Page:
Raucher was a part of the generation that followed up from Brawl and transitioned to Project M, a mod of Brawl that was intended to make the game play more like its predecessor, Super Smash Bros. Melee for the Nintendo Gamecube. Melee is regarded as a highly technical, punishing game for beginners that still maintains cult popularity today.
Raucher said locals began to explode in 2014, and Project M was the first to really take advantage of that. Soon after, locals were “everywhere” and Raucher said every scene began to hold locals every day of the week, not just restricted to weekends.
Soon, venues became as legendary as the players who played there. In the MD/VA region, the premiere local is at Xanadu Games, situated on the racetrack in Laurel, Maryland. Xanadu hosts major tournaments such as Glitch and Pound, and it streams its Tuesday and Friday Smash Ultimate tournaments on its Twitch and YouTube at VGBootCamp. Players on the Panda Global Rankings (PGR), a system that ranks the top 50 Super Smash Bros. Ultimate players in the world, go to different locals to keep sharp.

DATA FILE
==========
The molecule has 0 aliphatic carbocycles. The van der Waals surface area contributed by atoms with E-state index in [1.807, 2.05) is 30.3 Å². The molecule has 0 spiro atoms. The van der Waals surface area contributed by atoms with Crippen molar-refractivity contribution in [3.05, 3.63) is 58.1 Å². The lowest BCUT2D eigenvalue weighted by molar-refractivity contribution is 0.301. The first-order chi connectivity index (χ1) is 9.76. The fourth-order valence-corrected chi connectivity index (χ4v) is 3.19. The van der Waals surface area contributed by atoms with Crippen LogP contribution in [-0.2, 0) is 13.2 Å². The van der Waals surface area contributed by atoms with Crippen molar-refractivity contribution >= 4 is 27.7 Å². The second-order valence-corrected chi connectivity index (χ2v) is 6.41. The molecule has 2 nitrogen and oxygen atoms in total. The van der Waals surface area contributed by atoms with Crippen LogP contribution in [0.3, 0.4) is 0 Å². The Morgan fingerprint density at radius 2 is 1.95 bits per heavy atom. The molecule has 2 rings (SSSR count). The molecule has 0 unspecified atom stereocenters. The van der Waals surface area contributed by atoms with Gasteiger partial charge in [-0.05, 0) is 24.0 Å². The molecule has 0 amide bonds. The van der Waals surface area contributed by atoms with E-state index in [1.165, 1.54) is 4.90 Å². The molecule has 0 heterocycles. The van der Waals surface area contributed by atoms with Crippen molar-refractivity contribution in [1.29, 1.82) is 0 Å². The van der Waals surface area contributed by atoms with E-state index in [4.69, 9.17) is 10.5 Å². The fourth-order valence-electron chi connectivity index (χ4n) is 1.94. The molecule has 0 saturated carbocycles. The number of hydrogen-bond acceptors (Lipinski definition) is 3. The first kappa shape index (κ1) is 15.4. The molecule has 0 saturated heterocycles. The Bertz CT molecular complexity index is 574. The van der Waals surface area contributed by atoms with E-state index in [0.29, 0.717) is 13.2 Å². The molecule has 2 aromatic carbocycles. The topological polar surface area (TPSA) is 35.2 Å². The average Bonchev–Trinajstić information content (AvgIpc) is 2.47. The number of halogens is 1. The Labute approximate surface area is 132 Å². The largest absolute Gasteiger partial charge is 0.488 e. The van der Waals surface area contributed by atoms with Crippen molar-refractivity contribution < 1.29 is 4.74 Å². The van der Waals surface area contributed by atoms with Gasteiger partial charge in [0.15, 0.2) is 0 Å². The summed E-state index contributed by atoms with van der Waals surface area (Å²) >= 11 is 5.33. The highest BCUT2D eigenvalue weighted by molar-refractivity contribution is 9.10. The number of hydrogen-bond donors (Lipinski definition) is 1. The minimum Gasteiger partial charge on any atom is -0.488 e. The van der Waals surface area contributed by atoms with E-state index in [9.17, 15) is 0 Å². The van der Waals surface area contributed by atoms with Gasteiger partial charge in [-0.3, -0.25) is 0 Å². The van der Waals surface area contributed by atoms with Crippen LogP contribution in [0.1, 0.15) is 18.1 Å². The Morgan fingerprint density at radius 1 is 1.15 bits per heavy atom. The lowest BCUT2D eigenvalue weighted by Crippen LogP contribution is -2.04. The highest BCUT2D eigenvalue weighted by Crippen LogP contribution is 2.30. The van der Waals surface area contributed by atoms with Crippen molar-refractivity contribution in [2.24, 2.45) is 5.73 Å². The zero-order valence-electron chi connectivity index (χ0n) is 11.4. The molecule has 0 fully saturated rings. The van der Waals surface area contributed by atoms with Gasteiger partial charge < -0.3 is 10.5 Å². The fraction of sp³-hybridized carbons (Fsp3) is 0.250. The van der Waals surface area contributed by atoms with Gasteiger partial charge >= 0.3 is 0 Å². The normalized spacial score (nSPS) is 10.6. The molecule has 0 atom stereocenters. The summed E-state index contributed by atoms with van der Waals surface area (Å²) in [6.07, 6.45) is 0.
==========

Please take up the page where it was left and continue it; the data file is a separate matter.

Ezra “Samsora” Morris is one of those players. Morris is a professional player sponsored by eUnited and is currently ranked No. 2 on the PGR. Morris credits locals for getting him in the competitive scene, and he doesn’t think he’d be where he is today without them.
“A local is a humongous place just to gather, and it grows the scene. There’s always new people going to locals, and if they like locals, maybe they like majors, and then you could tell your friends ‘oh, come to this local with me’ and that’s how it grows the scene,” Morris said.
He also says the competitive aspect is only one big part of locals — being social is also a huge part.